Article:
Tapas

This term is generally translated as meaning penance or austerities. It includes these, such as the four monthly fasts (catur-masya), the sitting between five fires (pancagnitapah), and the like. It has, however, also a wider meaning, and in this wider sense is of three kinds, namely, sarira, or bodily; vacika, by speech; manasa, in mind.

The first includes external worship, reverence and support given to the Guru, Brahmanas and the wise (prajna), bodily cleanliness, continence, simplicity of life and avoidance of hurt to any being (ahimsa). The second form includes truth, good, gentle, and affectionate speech, and the study of the Vedas. The third or mental tapas includes self restraint, purity of disposition, silence, tranquility, and silence. Each of these classes has three subdivisions, for tapas may be satvika, rajasika, or tamasika, according as it is done with faith, and without regard to its fruit; or for its fruit; or is done through pride and to gain honour and respect; or, lastly, which is done ignorantly or with a view to injure and destroy others, such as the sadhana of the Tantrika-sat-karrna,(1) when performed for a malevolent purpose (abhicara).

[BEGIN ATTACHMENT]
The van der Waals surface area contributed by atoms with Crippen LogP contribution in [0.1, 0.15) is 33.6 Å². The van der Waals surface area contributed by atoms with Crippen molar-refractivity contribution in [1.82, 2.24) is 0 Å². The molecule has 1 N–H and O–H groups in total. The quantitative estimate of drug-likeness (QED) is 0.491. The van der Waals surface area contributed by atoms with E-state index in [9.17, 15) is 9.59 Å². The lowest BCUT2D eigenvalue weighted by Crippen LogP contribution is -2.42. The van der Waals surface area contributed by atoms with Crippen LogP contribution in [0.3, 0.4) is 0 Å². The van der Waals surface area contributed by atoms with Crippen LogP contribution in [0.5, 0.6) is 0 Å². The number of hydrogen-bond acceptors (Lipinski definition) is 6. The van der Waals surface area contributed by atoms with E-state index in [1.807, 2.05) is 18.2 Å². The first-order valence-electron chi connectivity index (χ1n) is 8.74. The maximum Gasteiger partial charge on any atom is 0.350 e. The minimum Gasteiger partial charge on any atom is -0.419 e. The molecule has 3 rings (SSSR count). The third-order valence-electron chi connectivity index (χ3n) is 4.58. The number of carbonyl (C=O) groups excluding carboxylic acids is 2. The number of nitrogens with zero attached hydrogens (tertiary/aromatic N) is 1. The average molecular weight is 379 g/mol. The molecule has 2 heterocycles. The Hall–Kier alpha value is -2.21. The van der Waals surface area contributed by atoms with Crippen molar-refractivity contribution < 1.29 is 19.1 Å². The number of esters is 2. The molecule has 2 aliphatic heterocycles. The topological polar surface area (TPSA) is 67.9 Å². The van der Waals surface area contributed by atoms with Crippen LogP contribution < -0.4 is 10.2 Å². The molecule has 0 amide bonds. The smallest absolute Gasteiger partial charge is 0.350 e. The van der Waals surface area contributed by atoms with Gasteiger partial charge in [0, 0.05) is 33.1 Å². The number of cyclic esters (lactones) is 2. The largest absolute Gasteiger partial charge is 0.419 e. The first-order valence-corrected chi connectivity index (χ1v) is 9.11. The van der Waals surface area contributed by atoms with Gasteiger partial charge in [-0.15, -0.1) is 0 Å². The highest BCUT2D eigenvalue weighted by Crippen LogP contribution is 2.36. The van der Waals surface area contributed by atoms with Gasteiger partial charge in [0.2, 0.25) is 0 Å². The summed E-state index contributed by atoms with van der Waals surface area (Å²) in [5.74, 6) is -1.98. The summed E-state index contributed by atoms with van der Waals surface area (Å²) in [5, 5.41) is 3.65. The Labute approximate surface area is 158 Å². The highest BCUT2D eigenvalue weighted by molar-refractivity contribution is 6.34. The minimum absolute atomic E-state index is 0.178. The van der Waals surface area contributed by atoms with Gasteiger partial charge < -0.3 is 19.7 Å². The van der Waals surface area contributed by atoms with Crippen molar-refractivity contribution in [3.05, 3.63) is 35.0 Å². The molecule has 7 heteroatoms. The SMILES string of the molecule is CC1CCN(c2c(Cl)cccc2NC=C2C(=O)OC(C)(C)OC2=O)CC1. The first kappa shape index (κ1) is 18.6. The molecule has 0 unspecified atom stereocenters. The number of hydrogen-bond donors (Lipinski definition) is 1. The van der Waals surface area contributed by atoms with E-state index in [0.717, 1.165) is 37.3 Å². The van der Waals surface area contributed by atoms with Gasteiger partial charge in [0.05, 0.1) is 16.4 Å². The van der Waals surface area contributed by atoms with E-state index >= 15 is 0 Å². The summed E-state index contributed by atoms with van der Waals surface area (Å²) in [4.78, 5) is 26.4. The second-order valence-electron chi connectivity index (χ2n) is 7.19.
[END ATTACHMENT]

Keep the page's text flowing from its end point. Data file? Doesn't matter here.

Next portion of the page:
1. S’anti, Vasikarana, Stambhana, Vidvesana, Uccatana and Marana.
See Indra-jala-vidya; the Kamaratna of Naga-bhata; Sat-karmadipika of S’ri-Krsna Vidya-vagisa Bhattacarya, Siddha-yogesvari-Tantra, Siddha Nagarjuna, Kaksa-puta, Phet-karini, and other Tantras (passim ).